Fokker E.III and DH.2
Wingnut Wings, 1/32 scale
|S u m m a r y
Wingnut Wings 32802 - "The Duellists" Fokker E.III and DH.2
Contents and Media:
12 sprues of injection moulded plastic parts; one sprue of clear plastic; one fret of photo-etch metal detail parts; markings for one aircraft each
USD$119.00 with free shipping worldwide, available online from Wingnut Wings' website.
Accurate representations of both aircraft; outstanding detail; cleverly engineered for ease of assembly; crisp clean mouldings, decal sheet in perfect register with minimal carrier film, photo-etched parts and a comprehensive instruction booklet.
Common cylinder parts with integrated spark plugs for both engines.
Wingnut Wings have added another couple of iconic 1/32 scale aircraft to their ever increasing range of WWI kits. This time it’s the early “Scouts” that take centre stage and the quality of the package is up to their usual high standard. Despite the complexity of the rigging, both should prove to be relatively easy to assemble thanks to the clever engineering and crisp clean mouldings. The result is a kit that is not only buildable but doesn’t compromise on accuracy to do so.
Reviewed by Rob Baumgartner
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Although the subject matter was not unexpected, the initial packaging was. Wingnut Wings, in a first for their marketing department, decided to release these two adversaries as a double act. The Fokker Eindecker and Airco DH2 frequently encountered each other in combat so it is only fitting that they are pitted against each other in the modellers’ display cabinet.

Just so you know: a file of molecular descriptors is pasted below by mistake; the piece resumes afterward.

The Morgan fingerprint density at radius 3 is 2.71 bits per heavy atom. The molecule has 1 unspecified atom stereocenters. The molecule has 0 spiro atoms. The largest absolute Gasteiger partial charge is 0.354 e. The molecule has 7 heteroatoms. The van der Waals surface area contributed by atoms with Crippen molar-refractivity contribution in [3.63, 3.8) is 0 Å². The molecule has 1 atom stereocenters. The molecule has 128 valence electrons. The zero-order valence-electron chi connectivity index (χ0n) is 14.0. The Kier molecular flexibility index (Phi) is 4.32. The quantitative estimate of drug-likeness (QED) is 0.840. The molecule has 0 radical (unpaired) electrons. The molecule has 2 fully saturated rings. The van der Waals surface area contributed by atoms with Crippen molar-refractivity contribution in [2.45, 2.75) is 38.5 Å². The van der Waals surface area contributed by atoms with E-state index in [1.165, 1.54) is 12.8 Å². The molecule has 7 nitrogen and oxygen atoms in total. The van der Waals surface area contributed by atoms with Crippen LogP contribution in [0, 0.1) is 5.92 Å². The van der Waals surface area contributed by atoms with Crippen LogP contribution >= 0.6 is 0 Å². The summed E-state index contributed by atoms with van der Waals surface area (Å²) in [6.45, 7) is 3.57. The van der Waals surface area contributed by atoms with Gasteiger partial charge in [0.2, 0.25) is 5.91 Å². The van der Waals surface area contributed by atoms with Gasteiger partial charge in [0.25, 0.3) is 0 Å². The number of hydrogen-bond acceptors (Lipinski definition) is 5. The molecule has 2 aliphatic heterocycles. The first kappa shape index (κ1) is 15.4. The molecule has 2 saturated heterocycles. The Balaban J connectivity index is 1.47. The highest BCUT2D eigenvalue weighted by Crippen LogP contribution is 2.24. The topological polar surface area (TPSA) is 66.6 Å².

The huge box is split in two so that each subject occupies its own space.
A common instruction book is shared between the aircraft, as is a decal sheet and photo-etched fret.
To keep the cost of the overall package down, only a single decal option is allocated to each “Scout”.
There are 7 sprues of light grey plastic (plus 1 clear item for the windscreens) and it’s obvious from these that many more Eindecker variants will follow. All of the parts are beautifully moulded with fine detail and minimal flash. The only ejection pin visible on the completed model is found at the rear of the cockpit, the rest being conveniently hidden during assembly. The offending beast is easily removed without loss of detail.
There was one small area of concern however, which turned up on one of the sprues. It manifested itself as a significantly stepped seam line thanks to the misalignment of the mould halves during the manufacturing process. This can become problematical when trying to maintain the correct cross section of an item during the clean-up process.